I was re-reading Nicolas Belfrage's Brunello To Zibibbo the other day and ran across this passage, which struck me for reasons which will be obvious. He is talking about his experience in southern Italy, but you can substitute "tea-bagger" and get the same result, I think:
"I am bound to say that, in the course of considerable dealing with southern Italians, I have more than once come upon delay, denial and evasion, tortuous thinking and dealing, even when such behaviour seems patently to run against the subject's own interests. A southerner is likely to have an idea about this or that wedged firmly in his head, and nothing you can say will dislodge it. After a while one is simply obliged to recognise that reason will get you nowhere and that you might as well stop banging your head against the wall.1
Just below the paragraph quoted above, is another one, which I believe provides a well-reasoned critique of the type of government bureaucracy that tea-partiers love to rave against (that is, as long as it isn't a bureaucracy that provides them some tangible benefit, as in the classic "get your government hands off my Medicare.") Thus:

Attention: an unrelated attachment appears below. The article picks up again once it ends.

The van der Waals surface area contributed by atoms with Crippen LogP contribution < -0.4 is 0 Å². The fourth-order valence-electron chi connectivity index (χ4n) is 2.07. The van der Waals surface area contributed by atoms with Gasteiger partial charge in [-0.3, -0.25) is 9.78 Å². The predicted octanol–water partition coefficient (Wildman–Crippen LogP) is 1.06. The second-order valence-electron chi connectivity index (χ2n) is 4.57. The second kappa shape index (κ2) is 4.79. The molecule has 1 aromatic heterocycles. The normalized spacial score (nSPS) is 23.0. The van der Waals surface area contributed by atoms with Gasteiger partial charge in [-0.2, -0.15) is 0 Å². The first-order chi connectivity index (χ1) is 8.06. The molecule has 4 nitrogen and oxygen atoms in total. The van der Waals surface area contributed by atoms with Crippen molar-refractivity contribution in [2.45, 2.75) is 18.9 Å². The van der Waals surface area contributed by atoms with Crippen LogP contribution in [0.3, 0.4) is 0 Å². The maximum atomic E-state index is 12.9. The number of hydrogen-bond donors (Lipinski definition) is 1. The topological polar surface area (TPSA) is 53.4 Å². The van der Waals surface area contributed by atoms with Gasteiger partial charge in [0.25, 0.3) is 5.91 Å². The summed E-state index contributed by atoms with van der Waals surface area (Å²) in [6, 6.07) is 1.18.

"The southern Italian bureaucrat's special function in life is to make sure that he justifies his existence and covers himself, especially in relation to his superiors, in such a way that if anything goes wrong he is not to blame. The best way to ensure that nothing goes wrong is to arange for nothing to happen at all. This helps no end to frustrate inward investment and maintain status quo in a situation where rationalists might consider change to be urgently needed.1
1Nicolas Belfrage, Brunello to Zibibbo: The Wines of Tuscany, Central and Southern Italy (London, Mitchell Beazley, 2001).
I have a slightly different take on the bureaucrat's function as it applies in the U.S., which is that an American bureaucrat justifies his existence by defending the rights of the well-heeled, whether as individuals or as corporations. But that's just me.